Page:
Design Notes Archive

Wood Works

Wood Works

Nature has always served as inspiration for artists and with spring upon us, as forests once again come to life, we’re drawn to works that champion one of its most prolific occupants—trees. Artists and artisans working with salvaged and sustainably sourced wood are feeding our desire to connect with nature and incorporate meaningful, hand-hewn pieces into our spaces. 

At 94 years old, American sculptor Thaddeus Mosley has been transforming salvaged trees into towering wooden sculptures since the 1950’s. Using native Pennsylvania walnut, cherry and sycamore reclaimed from the state’s forestry division and local sawmills, Mosley creates gargantuan pillars of logs perched so precariously they seem to defy gravity. Using only a chisel and mallet, he shapes each piece by hand whilst a soundtrack of jazz (think Art Blakey) wafts through his studio. Self-taught, Mosley began sculpting logs after discovering teak Scandinavian furniture at Pittsburgh’s legendary department store, Kaufmann’s—then owned by Edgar Kaufmann, for whom Frank Gehry designed Fallingwater. Around the same time, Mosley discovered African tribal art while taking a course on world culture at university. Drawing his own comparisons between those forms and the work of Giacometti, Brancusi, and Noguchi, Mosley’s aesthetic emerged and continues to influence generations. If travel restrictions lift and you find yourself near Washington, DC in the fall, be sure to visit the Baltimore Museum of Art for a solo exhibition of his work opening in October. It’s about an hour’s drive from the US capital. 

University was also a transformative time for British designer and craftsman Sebastian Cox, whose passion for woodwork developed during a student visit to a Lincolnshire timber yard. Despite driving past acres of woodland, the yard was filled only with imported species. That experience spurred Cox to develop a furniture collection made from coppiced British wood—a renewable method of forestry that’s traditionally overlooked by industry for its small scale. Orders soon followed and his studio is now known for leading the way in sustainable woodwork. In addition to his own designs, Cox collaborates with interior designers and architects creating bespoke furniture and joinery with coppiced chestnut and hazel from his own woodland, or with larger varieties that are locally sourced, including trees felled on the clients’ property. For one such project in the Cotswolds, Cox is currently milling a 300-year-old beech tree knocked down by wind. The resulting furniture, including a dining table, desk and bedside tables, are truly rooted in the home’s landscape. “That’s one of the things that’s so magical about wood, if you can connect people to the tree or the landscape that it’s come from, and you make that connection through a piece of furniture that people can sit and dine at, that’s really powerful as a way of changing hearts and minds about big ecological issues,” he says. Last year the Crafts Council honoured his commitment to the British environment with a commission to create furniture for their permanent gallery. Do go and see it when the space finally opens (as yet still pending the pandemic).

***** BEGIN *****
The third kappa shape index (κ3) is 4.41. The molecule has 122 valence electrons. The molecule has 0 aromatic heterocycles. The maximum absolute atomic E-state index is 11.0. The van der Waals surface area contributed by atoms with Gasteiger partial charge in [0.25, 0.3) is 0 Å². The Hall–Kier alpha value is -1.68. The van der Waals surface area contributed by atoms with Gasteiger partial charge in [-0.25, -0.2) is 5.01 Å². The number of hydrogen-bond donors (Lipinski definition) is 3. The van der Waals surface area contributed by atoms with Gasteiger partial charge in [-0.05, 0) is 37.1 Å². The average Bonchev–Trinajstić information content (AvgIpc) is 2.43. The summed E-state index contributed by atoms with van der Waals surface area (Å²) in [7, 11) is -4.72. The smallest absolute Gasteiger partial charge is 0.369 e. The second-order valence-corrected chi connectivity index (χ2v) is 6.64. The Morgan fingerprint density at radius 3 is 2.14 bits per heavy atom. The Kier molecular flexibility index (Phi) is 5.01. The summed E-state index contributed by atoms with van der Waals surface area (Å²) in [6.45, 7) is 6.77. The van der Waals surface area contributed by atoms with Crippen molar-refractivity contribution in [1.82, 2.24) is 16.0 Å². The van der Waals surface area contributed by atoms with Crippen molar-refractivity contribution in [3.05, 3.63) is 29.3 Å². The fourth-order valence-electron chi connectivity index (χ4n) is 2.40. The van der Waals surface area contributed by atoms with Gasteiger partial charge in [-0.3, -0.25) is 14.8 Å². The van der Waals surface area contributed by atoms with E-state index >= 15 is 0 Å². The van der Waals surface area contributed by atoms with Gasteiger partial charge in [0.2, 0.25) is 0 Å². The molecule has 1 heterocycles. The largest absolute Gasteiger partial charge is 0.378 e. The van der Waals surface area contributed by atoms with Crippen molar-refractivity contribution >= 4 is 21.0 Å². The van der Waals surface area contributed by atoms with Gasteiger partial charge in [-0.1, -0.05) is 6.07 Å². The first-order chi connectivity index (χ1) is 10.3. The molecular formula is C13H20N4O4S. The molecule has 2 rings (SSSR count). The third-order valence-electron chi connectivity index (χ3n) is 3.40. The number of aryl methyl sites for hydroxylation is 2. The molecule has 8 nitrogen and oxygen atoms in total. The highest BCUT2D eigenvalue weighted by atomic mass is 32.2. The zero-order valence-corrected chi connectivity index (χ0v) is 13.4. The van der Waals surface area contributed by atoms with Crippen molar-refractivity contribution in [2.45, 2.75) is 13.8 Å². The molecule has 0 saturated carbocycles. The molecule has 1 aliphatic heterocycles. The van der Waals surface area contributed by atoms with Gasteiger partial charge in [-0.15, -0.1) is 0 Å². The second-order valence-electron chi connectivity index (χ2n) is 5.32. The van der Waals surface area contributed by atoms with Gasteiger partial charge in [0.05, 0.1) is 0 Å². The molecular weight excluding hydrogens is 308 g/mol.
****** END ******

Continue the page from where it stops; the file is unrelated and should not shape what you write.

On a smaller scale, London-based artisan Sophie Sellu crafts objects for the home including vases, brushes, spoons, and soon a new category of sculptures, also using reclaimed, sustainably sourced or naturally fallen timber. Each piece celebrates organic variation in wood, hence the brand’s name, Grain & Knot. In an effort to stay grounded in the creative process and enjoy a slower pace of life, Sellu releases her work in batches rather than crafting on demand. Available only through her website, pieces tend to sell out quickly so be sure to visit her site on 14 April, when the new collection will be released. And if you feel inspired to try your own hand at it, do what she did and take a woodworking course, or wait until her first book is released, hopefully late next year.

Environmentally-sound practices have arguably never been more important than they are today and there are too many talented artisans to name. But if you’d like to investigate further, we’d suggest exploring carved wood collections at The New Craftsmen and Flow Gallery in London, Matter in New York and March in San Francisco, all of whom sell online and ship internationally. Also in London, check out Gallery Fumi’s first exhibition of 2021— The Beautiful Grain—which opens on 22 April and will feature new pieces crafted in wood by eleven artists.

Photos © Karma; Sebastian Cox; Sophie Sellu